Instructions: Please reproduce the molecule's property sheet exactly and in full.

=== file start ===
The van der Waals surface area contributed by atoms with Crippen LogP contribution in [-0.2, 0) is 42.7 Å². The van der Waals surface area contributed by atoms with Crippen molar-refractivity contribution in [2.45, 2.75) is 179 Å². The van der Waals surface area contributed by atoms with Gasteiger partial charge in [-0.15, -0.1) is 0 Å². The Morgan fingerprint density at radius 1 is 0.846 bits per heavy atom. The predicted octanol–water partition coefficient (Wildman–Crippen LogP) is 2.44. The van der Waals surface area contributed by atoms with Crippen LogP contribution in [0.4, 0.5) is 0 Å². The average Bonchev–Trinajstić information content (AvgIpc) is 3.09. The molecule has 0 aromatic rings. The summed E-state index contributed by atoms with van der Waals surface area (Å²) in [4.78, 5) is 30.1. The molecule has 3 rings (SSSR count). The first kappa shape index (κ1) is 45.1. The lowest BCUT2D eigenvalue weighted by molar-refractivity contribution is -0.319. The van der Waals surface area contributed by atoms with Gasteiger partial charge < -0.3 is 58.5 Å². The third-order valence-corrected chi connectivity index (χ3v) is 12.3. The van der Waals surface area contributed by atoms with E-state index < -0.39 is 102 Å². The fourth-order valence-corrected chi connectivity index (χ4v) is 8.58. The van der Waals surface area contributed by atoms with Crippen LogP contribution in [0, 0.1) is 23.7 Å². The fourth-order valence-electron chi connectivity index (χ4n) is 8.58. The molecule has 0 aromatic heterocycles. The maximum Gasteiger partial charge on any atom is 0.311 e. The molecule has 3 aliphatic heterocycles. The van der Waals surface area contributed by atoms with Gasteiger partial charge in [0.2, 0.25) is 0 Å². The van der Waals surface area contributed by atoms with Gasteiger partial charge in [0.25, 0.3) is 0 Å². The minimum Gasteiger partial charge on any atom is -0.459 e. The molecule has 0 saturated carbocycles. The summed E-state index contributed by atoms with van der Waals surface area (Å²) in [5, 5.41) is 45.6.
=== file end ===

The van der Waals surface area contributed by atoms with Crippen LogP contribution in [-0.2, 0) is 42.7 Å². The van der Waals surface area contributed by atoms with Crippen molar-refractivity contribution in [2.45, 2.75) is 179 Å². The van der Waals surface area contributed by atoms with Gasteiger partial charge in [-0.15, -0.1) is 0 Å². The Morgan fingerprint density at radius 1 is 0.846 bits per heavy atom. The predicted octanol–water partition coefficient (Wildman–Crippen LogP) is 2.44. The van der Waals surface area contributed by atoms with Crippen LogP contribution in [0.4, 0.5) is 0 Å². The average Bonchev–Trinajstić information content (AvgIpc) is 3.09. The molecule has 0 aromatic rings. The summed E-state index contributed by atoms with van der Waals surface area (Å²) in [4.78, 5) is 30.1. The molecule has 3 rings (SSSR count). The first kappa shape index (κ1) is 45.1. The lowest BCUT2D eigenvalue weighted by molar-refractivity contribution is -0.319. The van der Waals surface area contributed by atoms with Gasteiger partial charge < -0.3 is 58.5 Å². The third-order valence-corrected chi connectivity index (χ3v) is 12.3. The van der Waals surface area contributed by atoms with E-state index < -0.39 is 102 Å². The fourth-order valence-corrected chi connectivity index (χ4v) is 8.58. The van der Waals surface area contributed by atoms with Crippen LogP contribution in [0, 0.1) is 23.7 Å². The fourth-order valence-electron chi connectivity index (χ4n) is 8.58. The molecule has 0 aromatic heterocycles. The maximum Gasteiger partial charge on any atom is 0.311 e. The molecule has 3 aliphatic heterocycles. The van der Waals surface area contributed by atoms with Gasteiger partial charge in [0.2, 0.25) is 0 Å². The van der Waals surface area contributed by atoms with Gasteiger partial charge in [0.25, 0.3) is 0 Å². The minimum Gasteiger partial charge on any atom is -0.459 e. The molecule has 0 saturated carbocycles. The summed E-state index contributed by atoms with van der Waals surface area (Å²) in [5, 5.41) is 45.6.